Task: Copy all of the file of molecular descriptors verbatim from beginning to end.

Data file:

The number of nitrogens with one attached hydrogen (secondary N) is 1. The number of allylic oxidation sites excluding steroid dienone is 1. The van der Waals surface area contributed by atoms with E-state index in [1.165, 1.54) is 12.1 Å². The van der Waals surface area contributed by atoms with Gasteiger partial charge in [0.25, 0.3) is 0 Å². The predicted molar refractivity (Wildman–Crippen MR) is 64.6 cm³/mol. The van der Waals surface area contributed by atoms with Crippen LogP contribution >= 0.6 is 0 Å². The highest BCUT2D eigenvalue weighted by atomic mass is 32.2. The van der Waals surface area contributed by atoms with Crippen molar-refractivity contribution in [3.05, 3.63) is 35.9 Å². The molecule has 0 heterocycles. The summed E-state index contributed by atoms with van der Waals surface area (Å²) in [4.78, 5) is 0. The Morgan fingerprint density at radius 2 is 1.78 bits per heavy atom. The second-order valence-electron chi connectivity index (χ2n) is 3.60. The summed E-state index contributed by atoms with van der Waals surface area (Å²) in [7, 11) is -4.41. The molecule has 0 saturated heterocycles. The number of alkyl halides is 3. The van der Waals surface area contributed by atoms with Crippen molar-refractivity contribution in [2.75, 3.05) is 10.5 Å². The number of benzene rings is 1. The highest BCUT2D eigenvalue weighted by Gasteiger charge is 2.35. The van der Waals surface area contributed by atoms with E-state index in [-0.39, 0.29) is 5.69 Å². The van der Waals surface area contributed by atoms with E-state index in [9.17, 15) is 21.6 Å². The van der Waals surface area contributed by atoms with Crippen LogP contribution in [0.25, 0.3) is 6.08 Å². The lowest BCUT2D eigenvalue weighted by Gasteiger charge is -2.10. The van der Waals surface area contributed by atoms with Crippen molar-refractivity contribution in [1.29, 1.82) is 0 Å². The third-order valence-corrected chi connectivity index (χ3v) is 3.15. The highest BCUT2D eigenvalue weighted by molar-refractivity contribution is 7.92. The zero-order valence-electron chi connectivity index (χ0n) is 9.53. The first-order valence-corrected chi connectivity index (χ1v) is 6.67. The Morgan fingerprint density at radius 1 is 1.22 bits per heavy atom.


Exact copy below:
The number of nitrogens with one attached hydrogen (secondary N) is 1. The number of allylic oxidation sites excluding steroid dienone is 1. The van der Waals surface area contributed by atoms with E-state index in [1.165, 1.54) is 12.1 Å². The van der Waals surface area contributed by atoms with Gasteiger partial charge in [0.25, 0.3) is 0 Å². The predicted molar refractivity (Wildman–Crippen MR) is 64.6 cm³/mol. The van der Waals surface area contributed by atoms with Crippen LogP contribution >= 0.6 is 0 Å². The highest BCUT2D eigenvalue weighted by atomic mass is 32.2. The van der Waals surface area contributed by atoms with Crippen molar-refractivity contribution in [3.05, 3.63) is 35.9 Å². The molecule has 0 heterocycles. The summed E-state index contributed by atoms with van der Waals surface area (Å²) in [4.78, 5) is 0. The Morgan fingerprint density at radius 2 is 1.78 bits per heavy atom. The second-order valence-electron chi connectivity index (χ2n) is 3.60. The summed E-state index contributed by atoms with van der Waals surface area (Å²) in [7, 11) is -4.41. The molecule has 0 saturated heterocycles. The number of alkyl halides is 3. The van der Waals surface area contributed by atoms with Crippen molar-refractivity contribution in [2.75, 3.05) is 10.5 Å². The number of benzene rings is 1. The highest BCUT2D eigenvalue weighted by Gasteiger charge is 2.35. The van der Waals surface area contributed by atoms with E-state index in [-0.39, 0.29) is 5.69 Å². The van der Waals surface area contributed by atoms with E-state index in [9.17, 15) is 21.6 Å². The van der Waals surface area contributed by atoms with Crippen LogP contribution in [0.25, 0.3) is 6.08 Å². The lowest BCUT2D eigenvalue weighted by Gasteiger charge is -2.10. The van der Waals surface area contributed by atoms with Crippen molar-refractivity contribution in [1.29, 1.82) is 0 Å². The third-order valence-corrected chi connectivity index (χ3v) is 3.15. The highest BCUT2D eigenvalue weighted by molar-refractivity contribution is 7.92. The zero-order valence-electron chi connectivity index (χ0n) is 9.53. The first-order valence-corrected chi connectivity index (χ1v) is 6.67. The Morgan fingerprint density at radius 1 is 1.22 bits per heavy atom.